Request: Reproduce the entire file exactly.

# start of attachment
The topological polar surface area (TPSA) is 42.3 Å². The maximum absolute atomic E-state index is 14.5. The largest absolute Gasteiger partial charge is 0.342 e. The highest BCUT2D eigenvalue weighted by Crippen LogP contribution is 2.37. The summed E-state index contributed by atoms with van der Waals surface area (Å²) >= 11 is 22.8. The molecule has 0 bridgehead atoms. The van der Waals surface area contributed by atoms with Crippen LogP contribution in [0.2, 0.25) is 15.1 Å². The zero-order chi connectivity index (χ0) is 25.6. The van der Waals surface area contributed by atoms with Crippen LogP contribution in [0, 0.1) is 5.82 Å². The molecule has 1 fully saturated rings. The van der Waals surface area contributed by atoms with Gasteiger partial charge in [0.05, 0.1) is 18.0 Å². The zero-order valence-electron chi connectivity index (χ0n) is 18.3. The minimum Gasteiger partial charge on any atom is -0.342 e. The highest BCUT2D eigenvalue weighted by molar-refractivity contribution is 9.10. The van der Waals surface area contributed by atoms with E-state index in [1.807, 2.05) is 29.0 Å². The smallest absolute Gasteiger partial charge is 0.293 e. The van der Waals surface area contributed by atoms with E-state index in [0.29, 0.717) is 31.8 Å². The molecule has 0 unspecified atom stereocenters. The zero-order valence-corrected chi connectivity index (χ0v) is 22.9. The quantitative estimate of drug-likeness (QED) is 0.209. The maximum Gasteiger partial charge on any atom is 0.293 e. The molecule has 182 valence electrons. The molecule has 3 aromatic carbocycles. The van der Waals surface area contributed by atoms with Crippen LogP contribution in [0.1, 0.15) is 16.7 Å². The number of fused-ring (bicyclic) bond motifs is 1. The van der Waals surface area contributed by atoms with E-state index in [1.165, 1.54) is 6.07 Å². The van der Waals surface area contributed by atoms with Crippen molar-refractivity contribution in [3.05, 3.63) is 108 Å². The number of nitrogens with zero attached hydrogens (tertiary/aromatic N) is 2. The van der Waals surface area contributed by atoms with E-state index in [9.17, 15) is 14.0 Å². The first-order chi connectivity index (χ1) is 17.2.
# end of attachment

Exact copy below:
The topological polar surface area (TPSA) is 42.3 Å². The maximum absolute atomic E-state index is 14.5. The largest absolute Gasteiger partial charge is 0.342 e. The highest BCUT2D eigenvalue weighted by Crippen LogP contribution is 2.37. The summed E-state index contributed by atoms with van der Waals surface area (Å²) >= 11 is 22.8. The molecule has 0 bridgehead atoms. The van der Waals surface area contributed by atoms with Crippen LogP contribution in [0.2, 0.25) is 15.1 Å². The zero-order chi connectivity index (χ0) is 25.6. The van der Waals surface area contributed by atoms with Crippen LogP contribution in [0, 0.1) is 5.82 Å². The molecule has 1 fully saturated rings. The van der Waals surface area contributed by atoms with Gasteiger partial charge in [0.05, 0.1) is 18.0 Å². The zero-order valence-electron chi connectivity index (χ0n) is 18.3. The minimum Gasteiger partial charge on any atom is -0.342 e. The highest BCUT2D eigenvalue weighted by molar-refractivity contribution is 9.10. The van der Waals surface area contributed by atoms with E-state index in [1.807, 2.05) is 29.0 Å². The smallest absolute Gasteiger partial charge is 0.293 e. The van der Waals surface area contributed by atoms with E-state index in [0.29, 0.717) is 31.8 Å². The molecule has 0 unspecified atom stereocenters. The zero-order valence-corrected chi connectivity index (χ0v) is 22.9. The quantitative estimate of drug-likeness (QED) is 0.209. The maximum Gasteiger partial charge on any atom is 0.293 e. The molecule has 182 valence electrons. The molecule has 3 aromatic carbocycles. The van der Waals surface area contributed by atoms with Crippen LogP contribution in [0.1, 0.15) is 16.7 Å². The number of fused-ring (bicyclic) bond motifs is 1. The van der Waals surface area contributed by atoms with E-state index in [1.165, 1.54) is 6.07 Å². The van der Waals surface area contributed by atoms with Crippen molar-refractivity contribution in [3.05, 3.63) is 108 Å². The number of nitrogens with zero attached hydrogens (tertiary/aromatic N) is 2. The van der Waals surface area contributed by atoms with E-state index in [9.17, 15) is 14.0 Å². The first-order chi connectivity index (χ1) is 17.2.